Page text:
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Space & Astronomy

Mars rocket to have running track, claims Musk

June 9, 2018 | Comment icon 5 comments



An artist's impression of the BFR docked at the ISS. Image Credit: SpaceX
SpaceX CEO Elon Musk has hinted at having astronauts run around the BFR like in 2001: A Space Odyssey.
If there's one thing Musk certainly isn't short of it's ambition, having already revealed plans to land colonists on Mars in the not-too-distant future and to develop a gigantic rocket to get them there.

Known as the BFR (Big Friendly Rocket), the enormous launch vehicle will be the most powerful rocket in history with the ability to send large payloads all the way to the Red Planet.

For those traveling aboard the rocket however, Musk has borrowed an idea from Stanley Kubrick's critically-acclaimed movie adaptation of Arthur C. Clarke's novel 2001: A Space Odyssey.
In the film, the astronauts can be seen keeping fit by running around the inside of the ship's hull, a feat made possible by the centrifugal force of the ship as it rotates.

According to Musk, astronauts on the BFR will be able to do very much the same thing.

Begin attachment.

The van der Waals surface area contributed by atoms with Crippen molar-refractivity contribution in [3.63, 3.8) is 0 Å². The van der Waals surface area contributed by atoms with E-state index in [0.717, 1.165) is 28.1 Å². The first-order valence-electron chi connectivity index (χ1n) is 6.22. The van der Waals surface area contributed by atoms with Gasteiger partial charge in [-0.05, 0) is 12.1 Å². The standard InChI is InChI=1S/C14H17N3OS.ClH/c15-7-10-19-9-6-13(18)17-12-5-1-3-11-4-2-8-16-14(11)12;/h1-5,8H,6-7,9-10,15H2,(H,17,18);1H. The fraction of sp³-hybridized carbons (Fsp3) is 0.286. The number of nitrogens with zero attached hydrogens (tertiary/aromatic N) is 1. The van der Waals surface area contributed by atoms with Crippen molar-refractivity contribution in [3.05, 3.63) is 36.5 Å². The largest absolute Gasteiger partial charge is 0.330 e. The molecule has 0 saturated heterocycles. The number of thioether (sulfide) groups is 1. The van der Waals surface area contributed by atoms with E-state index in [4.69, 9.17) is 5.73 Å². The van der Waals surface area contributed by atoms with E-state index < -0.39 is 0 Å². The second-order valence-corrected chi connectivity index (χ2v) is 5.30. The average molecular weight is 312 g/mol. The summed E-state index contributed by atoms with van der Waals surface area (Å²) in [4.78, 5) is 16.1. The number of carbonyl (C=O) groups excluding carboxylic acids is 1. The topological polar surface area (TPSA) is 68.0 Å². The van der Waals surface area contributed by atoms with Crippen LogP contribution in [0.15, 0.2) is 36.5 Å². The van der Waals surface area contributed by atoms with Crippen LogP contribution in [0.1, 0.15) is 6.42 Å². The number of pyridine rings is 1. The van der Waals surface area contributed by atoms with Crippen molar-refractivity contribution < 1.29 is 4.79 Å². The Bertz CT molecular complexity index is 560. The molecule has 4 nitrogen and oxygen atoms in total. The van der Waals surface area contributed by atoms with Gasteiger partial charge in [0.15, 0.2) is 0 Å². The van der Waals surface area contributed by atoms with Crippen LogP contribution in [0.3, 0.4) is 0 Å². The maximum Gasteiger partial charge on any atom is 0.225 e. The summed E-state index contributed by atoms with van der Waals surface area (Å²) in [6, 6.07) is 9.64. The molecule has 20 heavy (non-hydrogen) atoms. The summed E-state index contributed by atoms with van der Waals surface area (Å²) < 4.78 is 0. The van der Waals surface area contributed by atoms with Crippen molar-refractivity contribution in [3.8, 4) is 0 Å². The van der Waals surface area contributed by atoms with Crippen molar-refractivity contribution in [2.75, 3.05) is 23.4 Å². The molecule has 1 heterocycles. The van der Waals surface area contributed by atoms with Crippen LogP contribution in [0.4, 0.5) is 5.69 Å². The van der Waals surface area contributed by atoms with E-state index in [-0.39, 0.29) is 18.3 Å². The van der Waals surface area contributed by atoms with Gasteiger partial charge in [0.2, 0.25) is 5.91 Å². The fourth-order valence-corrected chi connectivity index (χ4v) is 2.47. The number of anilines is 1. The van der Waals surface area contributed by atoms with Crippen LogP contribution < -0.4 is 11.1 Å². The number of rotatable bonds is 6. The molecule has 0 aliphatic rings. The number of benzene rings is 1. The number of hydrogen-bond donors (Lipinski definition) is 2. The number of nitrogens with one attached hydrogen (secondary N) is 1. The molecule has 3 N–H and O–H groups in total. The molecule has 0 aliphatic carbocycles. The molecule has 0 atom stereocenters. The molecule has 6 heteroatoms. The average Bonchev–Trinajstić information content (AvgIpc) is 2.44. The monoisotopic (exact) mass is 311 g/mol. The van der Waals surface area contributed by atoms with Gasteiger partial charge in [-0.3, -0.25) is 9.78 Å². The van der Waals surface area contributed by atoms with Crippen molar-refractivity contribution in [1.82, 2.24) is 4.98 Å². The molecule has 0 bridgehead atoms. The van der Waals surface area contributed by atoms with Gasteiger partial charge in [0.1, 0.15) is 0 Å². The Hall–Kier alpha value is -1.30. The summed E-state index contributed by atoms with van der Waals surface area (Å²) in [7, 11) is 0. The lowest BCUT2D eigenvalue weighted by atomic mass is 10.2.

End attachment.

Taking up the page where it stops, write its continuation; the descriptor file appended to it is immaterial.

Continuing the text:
Source: Inverse.com | Comments (5)


Recent comments on this story
Comment icon #1 Posted by pallidin 4 years ago
Well, I can certainly see the need to maintain both mental and physical fitness during such a long journey. And it should be noted, as we all know, that physical fitness is important to proper mental fitness in regards to blood circulation in the brain, production of natural endorphins, and a generally heightened sense of well-being and self-accomplishment.
Comment icon #2 Posted by Calibeliever 4 years ago
The problem with using centripetal force as a gravity substitute in space travel is the scale necessary. If the wheel isn't large enough then a person will experience their feet moving faster than their head, which would be very disorienting. Even a small difference makes it very difficult to maintain equilibrium. Technically this happens on earth, but the scale is so huge we don't notice it. I read something on this a while back and the size of the wheel would have to be prohibitively enormous to keep people from getting sick or flinging their coffee about while trying to walk steadily forwar... [More]
Comment icon #3 Posted by Waspie_Dwarf 4 years ago
Why does it have to be a wheel shape? The same effect can be achieved with much smaller craft (at a much lower cost) by using a tether and a counter balance.
Comment icon #4 Posted by Calibeliever 4 years ago
Oh yeah, I'm sure simulated gravity is solvable. I was just commenting on a wheel as a running track. It would have to be one big wheel. I'm sure someone out there has done the math by now. 
Comment icon #5 Posted by Waspie_Dwarf 4 years ago
Ah, I see your point.


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